We were recently interviewed for this new Forrester report on the impact of emerging technologies on designers, marketers and end-users, the way this shifts how people digitally engage with physical things and how those things communicate with other connected objects around them. (Needless to say we’re pretty happy to have been named in the report as part of this connected physical/digital ecosystem, alongside some of the biggest technology players).
Here’s a quick seven point tour through the most interesting bits of the report and the ideas it provoked.
1. More and more of our everyday media and service experiences are digital. Shopping for instance. Even if we still buy things in physical stores, some online research is likely to have taken place before the purchase (not to mention ‘show-rooming’ on smartphones as shoppers compare prices in-store), and post-purchase recommendations will almost inevitably be socially-connected.
2. All this activity leaves a digital trail, from Instagram snaps to product reviews and Facebook, Foursquare or TopTable check-ins. So what happens when this digital data trail and our online activities become interconnected with the physical objects and environments we’re interacting with?
3. Smart objects can open up entirely new consumer journeys and deeper, more personalized content and service experiences. Not to mention many new types of data, hence we’re seeing the development of predictive analytics to determine emotional need states to second-guess moods and create greater relevance.
4. Why can’t my cycling gear (clothing, shoes, water bottle etc.) communicate with my bike and between them pull in data about local weather, traffic, recommended amount of water intake, and so on. Then knowing that I may (theoretically of course ;-)) have put on a couple of pounds recently, come up with an appropriate journey on my smartphone, suggesting a good pub (based on the weather and my menu preference) as a halfway point? It could also measure biometric data like sweat output, heart rate and breathing to tell me if I’m going too hard, or my water bottle could tell me I’m taking on too much water, or not enough.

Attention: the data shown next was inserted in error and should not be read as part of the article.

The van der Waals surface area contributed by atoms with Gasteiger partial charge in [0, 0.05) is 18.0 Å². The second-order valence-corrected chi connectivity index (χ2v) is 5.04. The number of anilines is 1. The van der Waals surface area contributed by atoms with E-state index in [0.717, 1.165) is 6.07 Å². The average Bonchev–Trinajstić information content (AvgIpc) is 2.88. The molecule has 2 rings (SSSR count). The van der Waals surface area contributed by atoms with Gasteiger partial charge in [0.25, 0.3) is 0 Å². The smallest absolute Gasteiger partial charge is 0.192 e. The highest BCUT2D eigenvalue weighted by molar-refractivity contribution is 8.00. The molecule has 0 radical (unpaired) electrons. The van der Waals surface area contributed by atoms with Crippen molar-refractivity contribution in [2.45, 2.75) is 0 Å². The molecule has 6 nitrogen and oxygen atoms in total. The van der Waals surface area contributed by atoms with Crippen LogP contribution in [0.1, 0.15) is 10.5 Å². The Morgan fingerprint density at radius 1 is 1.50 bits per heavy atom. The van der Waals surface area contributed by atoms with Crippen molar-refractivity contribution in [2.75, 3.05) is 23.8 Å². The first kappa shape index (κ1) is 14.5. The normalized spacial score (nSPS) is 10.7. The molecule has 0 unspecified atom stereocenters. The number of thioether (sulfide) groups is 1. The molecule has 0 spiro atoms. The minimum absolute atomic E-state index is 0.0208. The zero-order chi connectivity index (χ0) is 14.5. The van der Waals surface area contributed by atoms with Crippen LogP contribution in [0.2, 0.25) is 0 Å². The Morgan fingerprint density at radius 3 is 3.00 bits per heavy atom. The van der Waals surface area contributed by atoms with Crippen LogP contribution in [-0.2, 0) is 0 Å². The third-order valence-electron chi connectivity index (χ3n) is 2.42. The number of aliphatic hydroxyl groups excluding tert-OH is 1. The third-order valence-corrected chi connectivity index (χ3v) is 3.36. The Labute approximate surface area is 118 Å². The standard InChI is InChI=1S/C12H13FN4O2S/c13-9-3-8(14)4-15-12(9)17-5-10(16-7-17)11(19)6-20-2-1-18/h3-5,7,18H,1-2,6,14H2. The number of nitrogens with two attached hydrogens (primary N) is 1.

5. Designing new experiences through these emerging technologies and channels becomes, say Forrester, the new marketing. Interactivity, specialised use cases with smart objects and wearables, journey maps or immersive experiences will all be adding value to a customer’s experience and therefore become the marketing channel.
6. Consumer behaviour and engagement with brands, Forrester’s report proposes, will be through software, as people won’t want deep and meaningful relationships with hundreds of brands, they will just want useful products wrapped in digital services to support their lifestyle.
7. It makes sense to us that this is how successful brands will operate and define their value in the future. By making products smart, brands turn their products into software. Which means the products can exist as intelligent web objects while remaining beautifully designed physical objects, and interact with and be customized for those who make, sell and use them.